Representatives of Canadian agro-firm Kenex Ltd and the Hemp Industries Association (HIA) met with various federal agencies at the US State Department this week regarding Kenex's NAFTA action filed in January.

Kenex filed notice of its intent to arbitrate under NAFTA chapter 11 in response to the US Drug Enforcement Administration's (DEA) recent ruling, which seeks to effectively prevent Kenex from accessing US markets for its hemp food products.

The DEA ruling was issued on 9 October 2001, purporting to make hemp foods containing infinitesimal traces of naturally occurring tetrahydrocannabinol (THC), the active ingredient found in marijuana, immediately illegal under the Controlled Substances Act (CSA) of 1970. The Government of Canada, in response to the DEA's new rule, has stated that, "there is no evidence that the effective ban on relevant Canadian food products on the US market is based on any risk assessment. Therefore, Canada objects to these measures."

Kemex argues that the DEA's ban of hemp food sales in the US conflicts with NAFTA for several reasons; no notice or opportunity to provide input was given to US trading partners or foreign companies of the ruling; the DEA did not conduct a risk assessment; the DEA did not seek to minimise impact on international trade; and it has not similarly regulated poppy seeds and their trace opiates.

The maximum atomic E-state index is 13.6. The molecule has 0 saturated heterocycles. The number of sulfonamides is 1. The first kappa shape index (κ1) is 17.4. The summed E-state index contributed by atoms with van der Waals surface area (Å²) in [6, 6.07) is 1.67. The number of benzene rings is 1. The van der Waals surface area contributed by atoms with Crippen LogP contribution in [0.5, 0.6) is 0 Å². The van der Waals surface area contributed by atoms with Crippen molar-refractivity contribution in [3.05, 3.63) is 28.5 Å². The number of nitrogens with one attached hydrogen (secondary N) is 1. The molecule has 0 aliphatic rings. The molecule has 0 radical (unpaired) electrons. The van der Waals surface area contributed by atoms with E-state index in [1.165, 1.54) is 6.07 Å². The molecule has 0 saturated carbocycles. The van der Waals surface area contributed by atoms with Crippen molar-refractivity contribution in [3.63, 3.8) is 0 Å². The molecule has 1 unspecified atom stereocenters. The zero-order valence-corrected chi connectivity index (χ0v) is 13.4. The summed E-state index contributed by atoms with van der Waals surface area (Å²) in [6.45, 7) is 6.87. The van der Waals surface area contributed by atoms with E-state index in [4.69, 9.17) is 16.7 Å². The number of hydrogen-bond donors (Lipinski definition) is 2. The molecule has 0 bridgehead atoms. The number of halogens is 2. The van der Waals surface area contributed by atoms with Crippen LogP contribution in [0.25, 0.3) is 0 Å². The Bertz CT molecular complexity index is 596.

At the meeting with representatives from the State Department and DEA, as well as the Departments of Justice, Treasury and Commerce, lawyers representing Kenex argued that the US government will be forced to compensate Kenex for tens of millions of dollars in lost investments if Kenex proceeds with its claim.

Kenex's NAFTA challenge complements a lawsuit brought by the HIA and numerous hemp food companies, including Kenex, in the US Ninth Circuit Court of Appeals. The Court has already granted the hemp industry's Motion to Stay the new DEA rule on hemp foods, effectively blocking the DEA from enforcing the rule pending the Court's final decision, and oral arguments are scheduled in San Francisco on 8 April 2002. 

Eric Steenstra, President of Vote Hemp, who represented Kenex at the State Department meeting, stated: "We unfortunately received no indication from the officials that we met that they understand the gravity of their position or are in any way interested in finding some middle ground so that we can all put this nonsense behind us."